PD Editor: Why we’re dumping ‘Dilbert’

It’s not canceling. It’s doing the right thing.|

My Friday began with early-morning edits of a thoughtful, in-depth story by Jeremy Hay, a longtime reporter who recently returned to The Press Democrat. It’s a comprehensive look into racial justice and how communities in California and around the country are considering financial reparations for Black residents and why several here in Sonoma County say they’re needed.

It ended with the writing of this column, explaining why one of the country’s most popular comic strips, “Dilbert,” will no longer be published on our pages or appear on pressdemocrat.com.

You see, around midday Friday, a stunning report began to trend on social media. Stories popped up saying Scott Adams, the East Bay creative force behind the satirical office humor strip, had shared atrociously racist opinions about Black Americans on his YouTube video podcast called, “Real Coffee with Scott Adams.”

I had to listen to Adams’ podcast to see if the stories were right.

It didn’t take long.

About 15 minutes in, Adams unleashed a racist diatribe; a rambling, angry soliloquy about race relations in America built around a survey centered on the phrase, “It’s OK to Be White.”

In his podcast, Adams focused on a Rasmussen poll conducted Feb. 13-15 that spotlighted that hate slogan. Since 2017, the Anti-Defamation League says the phrase has been linked to a controversial digital forum group called 4chan.

It’s often abbreviated to IOTBW and is part of a national campaign to foment racial and political tension.

In his podcast, Adams cited details from the Rasmussen survey. Among them:

•1,000 U.S. adults were asked: “Do you agree or disagree with this statement: It’s OK to be White?”

•Rasmussen found that 72% of those polled agreed. Blacks polled agreed, too, at 53%.

•Those same 1,000 adults also were asked: “Do you agree or disagree that Black people can be racist, too?”

•The survey found 79% of those polled agreed, including 66% of Black respondents.

That triggered Adams’ wrath.

The poll, he said, shows that “nearly half of all Blacks are not OK with white people” and “that’s a hate group.”

He continued.

“Based on the current way things are going, the best advice I would give to white people is to get the hell away from Black people,” he added. “Just get the (f—k) away. Wherever you have to go, just get away. Because there’s no fixing this. This can’t be fixed.”

Adams said he’s already taken his own advice. He’s self-segregated to an area, presumably in the East Bay, “with a very low Black population.”

He wasn’t finished.

With “Dilbert”-like sarcasm, he said he’s always tried to help the Black community because doing so yields positive social benefits.

“I’ve been identifying as Black for a while because I like to be on the winning team,” Adams said. “But it turns out that nearly half of that team doesn’t think I’m OK to be white.”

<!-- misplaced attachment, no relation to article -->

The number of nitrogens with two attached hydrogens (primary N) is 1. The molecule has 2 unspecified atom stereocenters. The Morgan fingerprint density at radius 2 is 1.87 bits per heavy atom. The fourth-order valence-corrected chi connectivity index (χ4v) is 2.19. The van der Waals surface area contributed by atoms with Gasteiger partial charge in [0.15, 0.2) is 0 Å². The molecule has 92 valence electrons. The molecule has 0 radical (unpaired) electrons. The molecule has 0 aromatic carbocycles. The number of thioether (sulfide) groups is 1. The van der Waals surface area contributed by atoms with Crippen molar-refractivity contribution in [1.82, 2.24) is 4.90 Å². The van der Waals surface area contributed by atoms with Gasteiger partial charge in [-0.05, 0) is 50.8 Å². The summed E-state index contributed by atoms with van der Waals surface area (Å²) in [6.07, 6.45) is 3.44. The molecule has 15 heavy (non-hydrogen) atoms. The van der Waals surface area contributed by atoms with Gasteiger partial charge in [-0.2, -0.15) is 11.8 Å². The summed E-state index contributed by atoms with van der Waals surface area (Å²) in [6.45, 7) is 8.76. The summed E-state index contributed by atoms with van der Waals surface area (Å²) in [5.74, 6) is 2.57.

And, finally, he added: “We should be friendly. I’m not saying we should start a war or do anything bad. I’m just saying, get away.”

After internal conversations here at The Press Democrat and our parent company, Sonoma Media Investments, that’s our message to Adams, too: Get away.

CEO Eric Johnston, other newsroom editors and I agree that what Adams said in his podcast goes against the values and principles of our company and news operation, and, we believe, the values of the North Bay communities we serve.

He’ll no longer be part of our comics page, no matter its commercial success or popularity with readers.

Some immediately will say this is part of the highly debated “cancel culture” movement or The Press Democrat is being politically correct. It’s far from that.

In our Diversity, Equity and Inclusion policy we shared as a company two years ago, we pledged to readers and advertisers to “promote equality and humane treatment of others, and to oppose prejudice, indifference, sexism, intolerance and hate … through our news coverage and community engagement.”

It’s not canceling. It’s doing the right thing.

You’ll see the final Sunday “Dilbert” in today’s comics section and an additional one or two daily strips that are already on our pre-designed pages early next week.

After that, we’ll be bringing back the comic strip “Mutts,” drawn by Patrick McDonnell, which we removed a year ago because of production changes to our pages. Local legend and “Peanuts” creator Charles Schulz once called the adventures of Earl, a dog, and Mooch, a cat, “one of the best comic strips of all time.”

Let me return to how I started this column and why I mentioned Jeremy Hay’s reparations story.

Here in Sonoma County, like in far too many places in America, it’s clear that issues related to race — what brings us together, what divides us and how we bridge those gaps — must be part of a community conversation in 2023.

Our newsroom plans to explore many facets of those racial differences, and Jeremy’s package of stories is part of that effort. We hope others will join us in this conversation.

The matters at hand for all of us — Black, Latino, Asian American, Indigenous and white residents who call the North Bay home -- are far too important for us to ignore or tolerate the racist rants of someone like Scott Adams.

That’s why we’re dumping “Dilbert.”

Thanks, as always, for reading The Press Democrat.

Richard Green is our executive editor and chief content officer at Sonoma Media Investments. Reach him at rick.green@pressdemocrat.com. On Twitter: @EditorRAG.

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